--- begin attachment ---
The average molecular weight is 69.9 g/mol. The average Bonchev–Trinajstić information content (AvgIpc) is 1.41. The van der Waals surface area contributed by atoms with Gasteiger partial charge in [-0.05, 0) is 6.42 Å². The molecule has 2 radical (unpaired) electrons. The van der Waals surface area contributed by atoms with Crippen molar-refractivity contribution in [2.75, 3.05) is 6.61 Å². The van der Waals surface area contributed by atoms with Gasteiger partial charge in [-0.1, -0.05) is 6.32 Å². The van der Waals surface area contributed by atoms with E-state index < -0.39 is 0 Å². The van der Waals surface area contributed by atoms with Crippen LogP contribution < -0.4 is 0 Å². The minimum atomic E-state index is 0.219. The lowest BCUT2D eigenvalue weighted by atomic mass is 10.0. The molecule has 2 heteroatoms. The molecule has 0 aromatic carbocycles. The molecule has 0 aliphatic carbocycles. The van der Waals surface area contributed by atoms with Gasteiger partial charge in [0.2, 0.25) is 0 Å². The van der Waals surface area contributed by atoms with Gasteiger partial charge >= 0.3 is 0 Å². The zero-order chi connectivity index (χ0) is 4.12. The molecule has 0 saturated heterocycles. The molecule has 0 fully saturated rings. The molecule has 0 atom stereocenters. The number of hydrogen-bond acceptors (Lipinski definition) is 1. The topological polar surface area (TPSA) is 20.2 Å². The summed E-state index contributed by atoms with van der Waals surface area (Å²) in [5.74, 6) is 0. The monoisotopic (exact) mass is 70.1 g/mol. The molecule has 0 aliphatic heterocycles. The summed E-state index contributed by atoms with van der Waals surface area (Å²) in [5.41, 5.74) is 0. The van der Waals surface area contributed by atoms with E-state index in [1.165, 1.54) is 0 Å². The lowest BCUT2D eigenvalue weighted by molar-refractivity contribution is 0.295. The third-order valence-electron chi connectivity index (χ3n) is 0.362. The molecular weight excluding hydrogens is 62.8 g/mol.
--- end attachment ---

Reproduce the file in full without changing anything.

The average molecular weight is 69.9 g/mol. The average Bonchev–Trinajstić information content (AvgIpc) is 1.41. The van der Waals surface area contributed by atoms with Gasteiger partial charge in [-0.05, 0) is 6.42 Å². The molecule has 2 radical (unpaired) electrons. The van der Waals surface area contributed by atoms with Crippen molar-refractivity contribution in [2.75, 3.05) is 6.61 Å². The van der Waals surface area contributed by atoms with Gasteiger partial charge in [-0.1, -0.05) is 6.32 Å². The van der Waals surface area contributed by atoms with E-state index < -0.39 is 0 Å². The van der Waals surface area contributed by atoms with Crippen LogP contribution < -0.4 is 0 Å². The minimum atomic E-state index is 0.219. The lowest BCUT2D eigenvalue weighted by atomic mass is 10.0. The molecule has 2 heteroatoms. The molecule has 0 aromatic carbocycles. The molecule has 0 aliphatic carbocycles. The van der Waals surface area contributed by atoms with Gasteiger partial charge in [0.2, 0.25) is 0 Å². The van der Waals surface area contributed by atoms with Gasteiger partial charge >= 0.3 is 0 Å². The zero-order chi connectivity index (χ0) is 4.12. The molecule has 0 saturated heterocycles. The molecule has 0 fully saturated rings. The molecule has 0 atom stereocenters. The number of hydrogen-bond acceptors (Lipinski definition) is 1. The topological polar surface area (TPSA) is 20.2 Å². The summed E-state index contributed by atoms with van der Waals surface area (Å²) in [5.74, 6) is 0. The monoisotopic (exact) mass is 70.1 g/mol. The molecule has 0 aliphatic heterocycles. The summed E-state index contributed by atoms with van der Waals surface area (Å²) in [5.41, 5.74) is 0. The van der Waals surface area contributed by atoms with E-state index in [1.165, 1.54) is 0 Å². The lowest BCUT2D eigenvalue weighted by molar-refractivity contribution is 0.295. The third-order valence-electron chi connectivity index (χ3n) is 0.362. The molecular weight excluding hydrogens is 62.8 g/mol.